To validate MWFDTD over irregular terrain, results were compared to path gain measurements performed by the Institute for Telecommunication Sciences (ITS) in near Longmont, Colorado.
In addition to the ray-based Vertical Plane Propagation model, InSite can predict radio wave propagation using the optional Moving Window Finite-Difference Time-Domain propagation model (MWFDTD). Unlike ray-based techniques, MWFDTD simulates the radio wave propagation by using a modified FDTD method to directly solve Maxwell's equations. An FDTD grid moves along with the propagating pulse allowing calculations to be preformed for very long paths without requiring excessive amounts of memory often associated with FDTD approaches.
To validate MWFDTD over irregular terrain, results were compared to path gain measurements performed by the Institute for Telecommunication Sciences (ITS) in near Longmont , Colorado . Measurements from various transmitting sites were taken by a common receiving tower. Path gain measurements and the latitude/longitude coordinates of the receiver and transmitters were obtained from the ITS website .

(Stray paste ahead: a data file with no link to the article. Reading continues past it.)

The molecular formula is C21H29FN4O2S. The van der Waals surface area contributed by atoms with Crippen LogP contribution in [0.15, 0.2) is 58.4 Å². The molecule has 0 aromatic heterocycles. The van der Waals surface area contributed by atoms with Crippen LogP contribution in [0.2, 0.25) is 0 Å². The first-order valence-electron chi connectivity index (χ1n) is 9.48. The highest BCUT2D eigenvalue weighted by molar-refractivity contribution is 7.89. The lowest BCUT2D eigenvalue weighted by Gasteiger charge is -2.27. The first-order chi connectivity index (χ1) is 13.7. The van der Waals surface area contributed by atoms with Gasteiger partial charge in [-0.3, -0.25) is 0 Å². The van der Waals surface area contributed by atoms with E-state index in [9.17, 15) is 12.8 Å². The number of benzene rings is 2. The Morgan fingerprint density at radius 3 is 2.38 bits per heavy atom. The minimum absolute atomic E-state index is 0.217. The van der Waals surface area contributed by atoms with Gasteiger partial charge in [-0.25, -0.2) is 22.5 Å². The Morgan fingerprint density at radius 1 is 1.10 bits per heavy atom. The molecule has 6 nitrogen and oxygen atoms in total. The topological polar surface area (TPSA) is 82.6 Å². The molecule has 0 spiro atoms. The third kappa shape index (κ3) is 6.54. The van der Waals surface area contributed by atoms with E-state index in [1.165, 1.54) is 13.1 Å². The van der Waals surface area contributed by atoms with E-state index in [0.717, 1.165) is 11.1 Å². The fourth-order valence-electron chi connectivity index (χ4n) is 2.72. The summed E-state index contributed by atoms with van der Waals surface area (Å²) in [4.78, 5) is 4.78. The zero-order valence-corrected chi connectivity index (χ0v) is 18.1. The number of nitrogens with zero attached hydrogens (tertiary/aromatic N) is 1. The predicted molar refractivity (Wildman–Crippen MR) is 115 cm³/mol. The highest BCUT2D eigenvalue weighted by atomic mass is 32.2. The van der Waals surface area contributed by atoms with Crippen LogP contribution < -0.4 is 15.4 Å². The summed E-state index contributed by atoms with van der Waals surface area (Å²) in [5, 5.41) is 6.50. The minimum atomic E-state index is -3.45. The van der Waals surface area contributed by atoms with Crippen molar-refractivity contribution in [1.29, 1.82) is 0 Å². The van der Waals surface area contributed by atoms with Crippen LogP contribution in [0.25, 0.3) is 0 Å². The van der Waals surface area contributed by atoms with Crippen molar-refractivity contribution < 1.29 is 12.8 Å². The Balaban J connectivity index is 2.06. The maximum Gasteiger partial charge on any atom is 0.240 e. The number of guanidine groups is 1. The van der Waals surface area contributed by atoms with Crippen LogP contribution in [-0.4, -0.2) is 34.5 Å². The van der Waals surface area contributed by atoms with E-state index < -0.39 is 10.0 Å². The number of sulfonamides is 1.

Project Set Up
The imported DTED terrain was assigned a relative permittivity of 4.0 and a conductivity of 0.001 S/m. After creating the terrain, transmitters and receivers can be placed in the project by entering their longitude and latitude coordinates and the transmitter's height above the terrain. All seven transmitters are located 6.6 meters above the ground, and the receiver tower extends vertically from ground level to 13 meters. Horizontally polarized isotropic antennas were assigned to both the transmitters and receiver, and a 410 MHz sinusoid was used to describe the waveform. The MWFDTD study area properties window is displayed in Figure 1. Figure 2 shows the imported terrain along with the transmitter and receiver locations in the Wireless InSite project. Path profiles are labeled above the transmitter locations in the figure.
For the selected paths, predictions from Wireless InSite's Moving Window FDTD model show good agreement with the ITS measurements.
-  McQuate, P. L., J. M. Harman, and A. P. Barsis (1968),